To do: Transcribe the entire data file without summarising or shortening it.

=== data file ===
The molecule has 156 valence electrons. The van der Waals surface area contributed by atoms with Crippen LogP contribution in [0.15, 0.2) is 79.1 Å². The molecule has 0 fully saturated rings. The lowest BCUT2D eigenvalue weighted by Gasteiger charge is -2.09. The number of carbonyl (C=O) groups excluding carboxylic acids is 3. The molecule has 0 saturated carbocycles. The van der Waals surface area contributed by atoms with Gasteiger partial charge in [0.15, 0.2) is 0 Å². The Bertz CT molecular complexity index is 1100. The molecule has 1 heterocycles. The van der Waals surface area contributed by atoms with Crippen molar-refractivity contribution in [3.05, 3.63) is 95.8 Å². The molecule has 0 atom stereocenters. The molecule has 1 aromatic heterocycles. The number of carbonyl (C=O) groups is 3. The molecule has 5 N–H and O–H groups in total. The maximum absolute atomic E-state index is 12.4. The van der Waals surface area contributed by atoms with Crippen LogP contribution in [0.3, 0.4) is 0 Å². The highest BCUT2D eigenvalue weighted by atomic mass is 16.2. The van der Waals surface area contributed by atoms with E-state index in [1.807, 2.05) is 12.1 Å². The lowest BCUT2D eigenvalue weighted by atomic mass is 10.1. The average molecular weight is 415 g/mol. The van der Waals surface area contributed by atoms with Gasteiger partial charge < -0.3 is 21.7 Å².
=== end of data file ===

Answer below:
The molecule has 156 valence electrons. The van der Waals surface area contributed by atoms with Crippen LogP contribution in [0.15, 0.2) is 79.1 Å². The molecule has 0 fully saturated rings. The lowest BCUT2D eigenvalue weighted by Gasteiger charge is -2.09. The number of carbonyl (C=O) groups excluding carboxylic acids is 3. The molecule has 0 saturated carbocycles. The van der Waals surface area contributed by atoms with Gasteiger partial charge in [0.15, 0.2) is 0 Å². The Bertz CT molecular complexity index is 1100. The molecule has 1 heterocycles. The van der Waals surface area contributed by atoms with Crippen molar-refractivity contribution in [3.05, 3.63) is 95.8 Å². The molecule has 0 atom stereocenters. The molecule has 1 aromatic heterocycles. The number of carbonyl (C=O) groups is 3. The molecule has 5 N–H and O–H groups in total. The maximum absolute atomic E-state index is 12.4. The van der Waals surface area contributed by atoms with Crippen LogP contribution in [0.3, 0.4) is 0 Å². The highest BCUT2D eigenvalue weighted by atomic mass is 16.2. The van der Waals surface area contributed by atoms with E-state index in [1.807, 2.05) is 12.1 Å². The lowest BCUT2D eigenvalue weighted by atomic mass is 10.1. The average molecular weight is 415 g/mol. The van der Waals surface area contributed by atoms with Gasteiger partial charge < -0.3 is 21.7 Å².